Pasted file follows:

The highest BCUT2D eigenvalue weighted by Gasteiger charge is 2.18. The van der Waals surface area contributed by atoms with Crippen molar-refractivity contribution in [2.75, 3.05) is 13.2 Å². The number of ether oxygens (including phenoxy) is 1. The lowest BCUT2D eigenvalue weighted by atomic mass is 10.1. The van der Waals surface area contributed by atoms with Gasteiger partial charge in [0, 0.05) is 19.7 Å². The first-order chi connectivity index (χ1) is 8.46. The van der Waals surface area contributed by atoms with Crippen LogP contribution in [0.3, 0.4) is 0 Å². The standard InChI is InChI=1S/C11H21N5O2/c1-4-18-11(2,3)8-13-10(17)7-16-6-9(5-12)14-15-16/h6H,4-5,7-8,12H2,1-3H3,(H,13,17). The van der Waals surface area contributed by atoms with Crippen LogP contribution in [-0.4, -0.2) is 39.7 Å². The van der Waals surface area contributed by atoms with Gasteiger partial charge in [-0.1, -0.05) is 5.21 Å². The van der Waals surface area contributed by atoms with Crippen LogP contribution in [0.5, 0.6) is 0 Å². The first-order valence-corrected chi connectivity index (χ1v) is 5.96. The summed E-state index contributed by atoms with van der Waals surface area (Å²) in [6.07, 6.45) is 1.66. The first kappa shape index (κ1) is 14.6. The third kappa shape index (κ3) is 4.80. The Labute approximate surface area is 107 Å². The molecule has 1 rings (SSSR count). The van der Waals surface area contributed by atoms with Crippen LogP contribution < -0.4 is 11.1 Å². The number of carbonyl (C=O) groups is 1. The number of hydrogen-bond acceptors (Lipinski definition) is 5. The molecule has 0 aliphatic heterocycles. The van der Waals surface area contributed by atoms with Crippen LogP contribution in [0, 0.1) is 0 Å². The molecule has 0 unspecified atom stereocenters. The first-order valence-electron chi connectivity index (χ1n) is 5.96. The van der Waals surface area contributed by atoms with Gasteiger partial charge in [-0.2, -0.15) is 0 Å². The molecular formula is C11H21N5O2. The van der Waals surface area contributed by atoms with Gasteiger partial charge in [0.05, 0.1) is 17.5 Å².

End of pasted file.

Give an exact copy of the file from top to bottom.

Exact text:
The highest BCUT2D eigenvalue weighted by Gasteiger charge is 2.18. The van der Waals surface area contributed by atoms with Crippen molar-refractivity contribution in [2.75, 3.05) is 13.2 Å². The number of ether oxygens (including phenoxy) is 1. The lowest BCUT2D eigenvalue weighted by atomic mass is 10.1. The van der Waals surface area contributed by atoms with Gasteiger partial charge in [0, 0.05) is 19.7 Å². The first-order chi connectivity index (χ1) is 8.46. The van der Waals surface area contributed by atoms with Crippen LogP contribution in [0.3, 0.4) is 0 Å². The standard InChI is InChI=1S/C11H21N5O2/c1-4-18-11(2,3)8-13-10(17)7-16-6-9(5-12)14-15-16/h6H,4-5,7-8,12H2,1-3H3,(H,13,17). The van der Waals surface area contributed by atoms with Crippen LogP contribution in [-0.4, -0.2) is 39.7 Å². The van der Waals surface area contributed by atoms with Gasteiger partial charge in [-0.1, -0.05) is 5.21 Å². The van der Waals surface area contributed by atoms with Crippen LogP contribution in [0.5, 0.6) is 0 Å². The first-order valence-corrected chi connectivity index (χ1v) is 5.96. The summed E-state index contributed by atoms with van der Waals surface area (Å²) in [6.07, 6.45) is 1.66. The first kappa shape index (κ1) is 14.6. The third kappa shape index (κ3) is 4.80. The Labute approximate surface area is 107 Å². The molecule has 1 rings (SSSR count). The van der Waals surface area contributed by atoms with Crippen LogP contribution < -0.4 is 11.1 Å². The number of carbonyl (C=O) groups is 1. The number of hydrogen-bond acceptors (Lipinski definition) is 5. The molecule has 0 aliphatic heterocycles. The van der Waals surface area contributed by atoms with Crippen LogP contribution in [0, 0.1) is 0 Å². The molecule has 0 unspecified atom stereocenters. The first-order valence-electron chi connectivity index (χ1n) is 5.96. The van der Waals surface area contributed by atoms with Gasteiger partial charge in [-0.2, -0.15) is 0 Å². The molecular formula is C11H21N5O2. The van der Waals surface area contributed by atoms with Gasteiger partial charge in [0.05, 0.1) is 17.5 Å².